The Gazebo (1959) – My esteemed blogging colleague Rick “Cultureshark” Brooks recently remarked about actor Glenn Ford: “Mr. Ford just doesn't quite do it for me. I often find his films kind of...I don't know, missing something.”
I like Glenn Ford—but it’s been my experience that unless the movie I’m watching him in requires him to spend a good deal of time in the saddle I’m not going to enjoy the experience. In westerns like Jubal (1956), The Fastest Gun Alive (1956) and 3:10 to Yuma (1957)—Glenn is nothing less than first-rate.
Now, I commend Ford for having the versatility to expand his range in films—and I love to watch him in other genres, notably film noirs like The Undercover Man (1949) and The Big Heat (1953). But when he showcased his talents in movies like The Teahouse of the August Moon (1956) and the above-named black comedy co-starring Debbie Reynolds…well, it’s just not my particular cup of Lipton’s Loose Leaf.
In Gazebo, Ford plays Elliott Nash—a harried television director-writer who’s the target of a blackmailer claiming to have compromising pictures of his wife (Reynolds). Nash invites the man over to the house one night and dispatches the scoundrel to the Great Beyond, shooting him with his pistol and burying him underneath the titular edifice. Or so he thinks—his D.A. pal Harlow Edison (Carl Reiner) later reports that the blackmailer is indeed no longer among the living…but that he was murdered in his hotel room that very evening he was supposed to be calling on Elliott.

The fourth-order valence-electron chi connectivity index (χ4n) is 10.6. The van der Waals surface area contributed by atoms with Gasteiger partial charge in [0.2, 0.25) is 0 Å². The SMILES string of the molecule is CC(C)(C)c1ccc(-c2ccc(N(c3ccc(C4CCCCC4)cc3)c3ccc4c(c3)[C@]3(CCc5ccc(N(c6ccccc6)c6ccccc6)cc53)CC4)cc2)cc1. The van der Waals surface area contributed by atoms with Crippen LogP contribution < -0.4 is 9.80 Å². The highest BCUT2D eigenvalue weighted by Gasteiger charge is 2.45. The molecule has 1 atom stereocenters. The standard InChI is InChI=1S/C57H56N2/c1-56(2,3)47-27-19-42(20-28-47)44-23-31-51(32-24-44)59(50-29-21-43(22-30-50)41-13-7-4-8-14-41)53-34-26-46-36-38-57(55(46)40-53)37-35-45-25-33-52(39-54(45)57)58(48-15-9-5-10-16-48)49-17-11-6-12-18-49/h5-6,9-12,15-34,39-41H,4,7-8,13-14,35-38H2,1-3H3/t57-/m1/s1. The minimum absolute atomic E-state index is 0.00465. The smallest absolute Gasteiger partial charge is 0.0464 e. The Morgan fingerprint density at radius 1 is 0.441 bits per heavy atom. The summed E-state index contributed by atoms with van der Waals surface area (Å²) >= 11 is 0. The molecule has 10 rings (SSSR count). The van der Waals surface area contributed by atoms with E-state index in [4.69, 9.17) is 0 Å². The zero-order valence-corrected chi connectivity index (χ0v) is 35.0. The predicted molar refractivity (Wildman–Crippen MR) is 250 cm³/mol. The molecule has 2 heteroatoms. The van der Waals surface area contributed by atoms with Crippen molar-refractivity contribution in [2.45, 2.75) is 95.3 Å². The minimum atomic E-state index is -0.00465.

Gazebo was directed by journeyman George Marshall, who definitely knew a thing or two about movie comedy (among the films on his resume: You Can't Cheat an Honest Man , Destry Rides Again  and The Ghost Breakers ) and who had worked previously with actor Ford in Texas (1941) and one of my favorite Ford films, The Sheepman (1958). (Marshall and Ford would eventually continue their working relationship with four additional films, the final being Advance to the Rear in 1964.) I really wanted to like Gazebo, but the final product comes off as a bit too forced—though I must admit that I did chuckle a bit more than usual in the scenes where Ford’s character, having planned everything to the nth degree a la Rex Harrison in Unfaithfully Yours (1948), tries to carry out his murder plans and is continually stymied by Murphy’s Law. (Right in the middle of his preparations, Ford’s Nash gets a phone call from Alfred Hitchcock!) Gazebo’s certainly worth a look for the curious but the best moments in the film belong to the supporting players, including TDOY idol John McGiver and “the poor man’s Margaret Hamilton,” Doro Merande as a boisterous housekeeper (she has a habit of yelling because her mother is deaf). (I had originally planned to watch this with Mom but when she announced that there was no way she was going to sit through a song-and-dance routine from Reynolds I was forced to make other plans.)
Mr. Lucky (1943) – I have to confess that I watched this classic Cary Grant concoction yesterday ostensibly to tape a Joe McDoakes comedy short TCM was showing afterward (So You Want to Be a Gambler) but since it had been a while since I viewed the film it turned out to be a nice treat. That
Lucky is available as a MOD disc through the Warner Archive…but to demonstrate how it’s possible for the dusty TDOY archives to become so large the owner can sometimes forget what’s in them, I didn’t realize until later on that I owned a copy of this movie on Region 2 DVD (courtesy of the R-K-O Collection at Editions Montparnasse). The movie was one of Grant’s big box-office smashes, and if you can buy into Cary’s hoodlum act I think you’ll find it quite enjoyable—the supporting cast is also top-notch (I enjoyed seeing Alan Carney sans Wally Brown as Cary’s sidekick and Orson Welles crony Paul Stewart as the bad guy), particularly Day as the love interest. Several years later, Blake Edwards adapted the Mr. Lucky concept for a short-lived 1959-60 television series that starred John Vivyan in the Grant part and a pre-Wild Wild West Ross Martin as the sidekick.